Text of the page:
Democracy in Retreat? Master Planning in a Warming World

The climate crisis is changing the world. Some people are moving in the face of rising seas and extreme weather, and others are redesigning the places they live. But those making such plans and those most affected by them are not always the same. The challenges posed by climate change thus force architects, planners, engineers, and others charged with imagining the future of their communities to contend with enduring questions of democracy and justice.

This conference foregrounds Louisiana’s experience with these challenges, because on the Gulf Coast, the climate has changed. New designs and infrastructures have reshaped how Louisianans live, just as evacuation, eviction, and emigration in the face of rising seas have redefined where they live. All the while, as the United States confronts climate change it is already riven by stark inequalities. Escaping critical interrogation, technocratic plans promulgated in the name of “resilience” can not only reproduce, but exacerbate existing injustices across the country and beyond its borders. Many policies that promise security for some cause suffering for others. But must there be winners and losers in the pursuit of safety, justice, and democracy?

This event brings together architects, planners, scholars, artists, and others whose work engages with the challenges of planning for climate change. Using Louisiana as the case to “think with,” participants will work comparatively to evaluate the perils and promises of risk and retreat, given the imperatives of justice and democracy.

 

SCHEDULE

 

9:00 — Introductory Remarks

 

  • ByWater Institute, Tulane University
  • Buell Center, Columbia University

 

9:30 — Defining and Managing Risk

Who, and what, is at risk?

  • Craig Colten, Geography & Anthropology, Louisiana State University
  • Traci Birch, Coastal Sustainability Studio, Louisiana State University
  • Zachary Lamb, Princeton Mellon Fellow in Urbanism and the Environment
  • Monique Verdin, Another Gulf is Possible
  • Respondent: Liz Koslov, Urban Planning, Institute of the Environment and Sustainability, University of California, Los Angeles
  • Moderator: Andy Horowitz, Assistant Professor, Department of History, School of Liberal Arts, Tulane University

 

11:15 — Evacuation, Emigration, Eviction

Who leaves their home—when, why, and how?

  • Jay Arena, Sociology, CUNY College of Staten Island
  • Monica Farris, University of New Orleans Center for Hazard Assessment, Response and Technology (CHART)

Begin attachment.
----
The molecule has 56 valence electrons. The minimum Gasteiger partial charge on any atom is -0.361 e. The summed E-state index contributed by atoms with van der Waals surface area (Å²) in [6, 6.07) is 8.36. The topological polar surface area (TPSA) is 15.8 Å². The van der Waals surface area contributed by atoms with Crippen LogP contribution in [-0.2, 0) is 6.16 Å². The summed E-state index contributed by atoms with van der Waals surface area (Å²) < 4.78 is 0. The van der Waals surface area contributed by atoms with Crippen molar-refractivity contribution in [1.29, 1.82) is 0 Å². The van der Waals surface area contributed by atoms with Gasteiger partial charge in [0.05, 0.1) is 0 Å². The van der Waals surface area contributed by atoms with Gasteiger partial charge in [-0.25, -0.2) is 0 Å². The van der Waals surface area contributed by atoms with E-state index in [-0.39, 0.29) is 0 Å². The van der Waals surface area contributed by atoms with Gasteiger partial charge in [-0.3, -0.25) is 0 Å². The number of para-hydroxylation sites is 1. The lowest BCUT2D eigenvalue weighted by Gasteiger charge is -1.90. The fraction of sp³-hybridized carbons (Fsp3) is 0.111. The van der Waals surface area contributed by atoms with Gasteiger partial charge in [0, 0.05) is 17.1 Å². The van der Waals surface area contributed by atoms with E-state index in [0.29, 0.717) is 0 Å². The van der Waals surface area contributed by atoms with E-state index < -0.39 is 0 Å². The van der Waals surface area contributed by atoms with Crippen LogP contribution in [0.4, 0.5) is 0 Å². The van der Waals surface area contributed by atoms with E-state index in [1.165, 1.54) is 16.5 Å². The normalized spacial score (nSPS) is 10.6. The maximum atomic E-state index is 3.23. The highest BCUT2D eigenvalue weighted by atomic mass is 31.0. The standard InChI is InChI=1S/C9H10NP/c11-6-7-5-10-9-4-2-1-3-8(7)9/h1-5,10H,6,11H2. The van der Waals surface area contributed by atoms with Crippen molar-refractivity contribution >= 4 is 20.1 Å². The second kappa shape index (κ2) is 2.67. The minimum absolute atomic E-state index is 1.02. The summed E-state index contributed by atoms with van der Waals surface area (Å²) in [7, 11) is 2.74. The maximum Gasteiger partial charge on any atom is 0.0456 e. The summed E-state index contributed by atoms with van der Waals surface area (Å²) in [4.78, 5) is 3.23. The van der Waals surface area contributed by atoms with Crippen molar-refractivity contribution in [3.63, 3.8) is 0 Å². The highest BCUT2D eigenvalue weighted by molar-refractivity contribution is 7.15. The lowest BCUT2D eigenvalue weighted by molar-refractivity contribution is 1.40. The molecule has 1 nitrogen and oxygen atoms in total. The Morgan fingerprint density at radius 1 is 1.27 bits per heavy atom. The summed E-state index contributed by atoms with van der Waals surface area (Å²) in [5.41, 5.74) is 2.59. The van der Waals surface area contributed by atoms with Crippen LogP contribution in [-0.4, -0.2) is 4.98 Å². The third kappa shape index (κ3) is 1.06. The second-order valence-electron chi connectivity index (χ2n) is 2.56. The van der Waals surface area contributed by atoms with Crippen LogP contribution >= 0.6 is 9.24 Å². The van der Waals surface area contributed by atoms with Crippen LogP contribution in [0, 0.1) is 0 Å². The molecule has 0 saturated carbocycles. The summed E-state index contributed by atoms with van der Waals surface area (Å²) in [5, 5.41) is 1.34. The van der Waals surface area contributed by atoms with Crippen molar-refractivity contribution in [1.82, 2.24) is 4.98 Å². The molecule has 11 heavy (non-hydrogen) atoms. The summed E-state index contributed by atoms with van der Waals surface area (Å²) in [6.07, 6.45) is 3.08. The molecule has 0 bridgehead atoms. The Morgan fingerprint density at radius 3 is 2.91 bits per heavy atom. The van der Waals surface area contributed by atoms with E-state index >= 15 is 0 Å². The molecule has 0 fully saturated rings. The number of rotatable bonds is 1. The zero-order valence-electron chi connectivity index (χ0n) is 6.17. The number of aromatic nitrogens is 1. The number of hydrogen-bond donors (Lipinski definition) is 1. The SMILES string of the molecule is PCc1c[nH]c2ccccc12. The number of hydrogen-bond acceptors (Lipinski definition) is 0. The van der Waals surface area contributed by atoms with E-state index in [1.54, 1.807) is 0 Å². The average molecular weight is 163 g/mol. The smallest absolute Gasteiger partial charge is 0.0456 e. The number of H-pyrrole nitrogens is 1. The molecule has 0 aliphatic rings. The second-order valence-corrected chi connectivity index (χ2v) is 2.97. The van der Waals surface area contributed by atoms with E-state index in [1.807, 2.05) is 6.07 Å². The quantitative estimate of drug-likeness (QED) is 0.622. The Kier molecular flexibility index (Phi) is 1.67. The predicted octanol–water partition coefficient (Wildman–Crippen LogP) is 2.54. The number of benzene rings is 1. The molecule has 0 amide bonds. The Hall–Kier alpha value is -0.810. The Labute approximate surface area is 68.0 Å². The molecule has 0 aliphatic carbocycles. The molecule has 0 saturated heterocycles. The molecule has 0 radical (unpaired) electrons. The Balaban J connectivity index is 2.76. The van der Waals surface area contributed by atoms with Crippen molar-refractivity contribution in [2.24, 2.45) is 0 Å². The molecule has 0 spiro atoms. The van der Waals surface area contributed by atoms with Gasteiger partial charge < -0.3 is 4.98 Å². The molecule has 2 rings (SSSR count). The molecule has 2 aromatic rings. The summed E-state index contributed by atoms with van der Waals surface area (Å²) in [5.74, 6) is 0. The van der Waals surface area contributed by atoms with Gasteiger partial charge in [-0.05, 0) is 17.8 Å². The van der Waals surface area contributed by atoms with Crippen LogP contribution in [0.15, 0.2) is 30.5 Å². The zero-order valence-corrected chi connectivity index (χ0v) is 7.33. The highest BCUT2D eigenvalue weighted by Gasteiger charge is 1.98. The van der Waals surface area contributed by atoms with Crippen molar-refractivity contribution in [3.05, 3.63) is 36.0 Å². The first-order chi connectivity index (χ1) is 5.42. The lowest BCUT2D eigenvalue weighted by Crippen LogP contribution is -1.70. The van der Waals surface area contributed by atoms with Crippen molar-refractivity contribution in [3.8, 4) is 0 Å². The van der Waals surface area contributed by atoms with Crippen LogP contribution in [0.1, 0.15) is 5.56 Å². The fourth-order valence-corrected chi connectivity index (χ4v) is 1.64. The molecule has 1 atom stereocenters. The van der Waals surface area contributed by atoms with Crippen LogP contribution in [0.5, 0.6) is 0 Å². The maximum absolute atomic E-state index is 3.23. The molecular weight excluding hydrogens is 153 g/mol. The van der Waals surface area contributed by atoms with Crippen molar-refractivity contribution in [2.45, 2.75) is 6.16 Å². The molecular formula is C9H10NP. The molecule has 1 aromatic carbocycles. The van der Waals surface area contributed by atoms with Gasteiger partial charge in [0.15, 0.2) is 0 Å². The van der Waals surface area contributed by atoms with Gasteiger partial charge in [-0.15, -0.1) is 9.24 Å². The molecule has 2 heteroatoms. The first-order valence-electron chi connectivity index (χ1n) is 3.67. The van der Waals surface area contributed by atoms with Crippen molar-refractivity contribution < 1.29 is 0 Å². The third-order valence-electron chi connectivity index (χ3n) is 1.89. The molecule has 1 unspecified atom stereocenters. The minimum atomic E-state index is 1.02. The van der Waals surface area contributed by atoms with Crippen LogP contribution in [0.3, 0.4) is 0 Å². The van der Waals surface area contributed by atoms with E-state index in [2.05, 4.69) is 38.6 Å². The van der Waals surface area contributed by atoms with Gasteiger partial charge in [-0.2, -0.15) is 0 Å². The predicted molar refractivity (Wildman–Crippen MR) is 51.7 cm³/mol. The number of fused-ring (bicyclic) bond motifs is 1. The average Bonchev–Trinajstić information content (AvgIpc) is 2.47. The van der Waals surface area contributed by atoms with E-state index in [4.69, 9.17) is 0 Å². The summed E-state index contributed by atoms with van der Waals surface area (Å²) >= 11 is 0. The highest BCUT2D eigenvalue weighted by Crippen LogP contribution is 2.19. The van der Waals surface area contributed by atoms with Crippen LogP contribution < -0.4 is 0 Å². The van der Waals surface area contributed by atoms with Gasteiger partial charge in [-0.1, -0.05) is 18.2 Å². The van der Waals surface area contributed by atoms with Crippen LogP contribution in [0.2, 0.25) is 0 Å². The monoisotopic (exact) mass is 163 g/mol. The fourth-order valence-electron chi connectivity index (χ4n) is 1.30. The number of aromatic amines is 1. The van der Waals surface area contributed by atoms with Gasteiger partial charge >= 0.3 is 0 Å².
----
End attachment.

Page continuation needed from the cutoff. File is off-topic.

• Farrah Cambrice, Sociology, Prairie View A&M University
  • Andreanecia Morris, Greater New Orleans Housing Alliance
  • Respondent: Zaire Dinzey-Flores, Sociology, Rutgers
  • Moderator: Fallon Samuels Aidoo, Jean Brainard Boebel Chair in Historic Preservation, Assistant Professor of Planning & Urban Studies, University of New Orleans

 

2:00 — Greenwashing

How do technocratic claims obscure injustice?

  • Austin Allen, Design Jones LLC 
  • Anthony Fontenot, Architecture, Woodbury School of Architecture
  • Thom Pepper, Common Ground New Orleans
  • Denise J. Reed, University of New Orleans
  • Respondent: Daniel Aldana Cohen, Sociology, University of Pennsylvania
  • Moderator: Carol McMichael Reese, PhD, Director of the City, Culture, and Community Ph.D. Proram; Professor of Architecture, Tulane University

 

4:00 — Is This Democracy?

What kind of a challenge is climate change?

  • Charles Allen, National Audubon Society
  • Cedric Johnson, African American Studies & Political Science, University of Illinois at Chicago
  • Margarita Jover, Architecture, Tulane University
  • Bryan Parras, Sierra Club
  • Monxo Lopez, Africana and Puerto Rican/Latino Studies, Hunter College
  • Moderator: Reinhold Martin, Temple Hoyne Buell Center for the Study of American Architecture, Columbia University

 

6:00 — Closing Remarks and Reception

 

 

Organized by:

Fallon Samuels Aidoo, Jean Brainard Boebel Chair in Historic Preservation, Assistant Professor of Planning & Urban Studies, University of New Orleans

Andy Horowitz, Assistant Professor, Department of History, School of Liberal Arts, Tulane University

Carol McMichael Reese, PhD, Director of the City, Culture, and Community Ph.D. Proram; Professor of Architecture, Tulane University

Columbia University, Temple Hoyne Buell Center for the Study of American Architecture 

 

Sponsored by:

University of New Orleans: Center for Hazards Assessment, Response and Technology (CHART), Department of Planning and Urban Studies

Tulane University: School of ArchitectureByWater InstituteNew Orleans Center for the Gulf SouthStone Center for Latin American StudiesMellon Program in Community-Engaged Scholarship

Columbia University: Temple Hoyne Buell Center for the Study of American Architecture 

 

Of interest might also be a related symposium on Saturday, March 30th at the University of New Orleans titled "Heritage at Risk: Climate Changes to Historic Preservation," which has been organized and sponsored by UNO's Jean Brainard Boebel Endowed Chair in Historic Preservation and produced in conjunction with "Democracy in Retreat?"

Flooded houses and highway shown from above, horizon in the distance

Flooded houses and highways in New Orleans (Jocelyn Augustino, FEMA)

Traci Birch Democracy in Retreat presentation

Traci Birch on the "Defining and Managing Risk" Panel Discussion

Fallon Aidoo introducing "Evacuation, Emigration, Eviction" Panel

Fallon Aidoo introducing "Evacuation, Emigration, Eviction" Panel

Daniel Aldana Cohen on the "Greenwashing" Panel

Daniel Aldana Cohen on the "Greenwashing" Panel

Bryan Parras on the "Is This Democracy?" Panel

Bryan Parras on the "Is This Democracy?" Panel

Date

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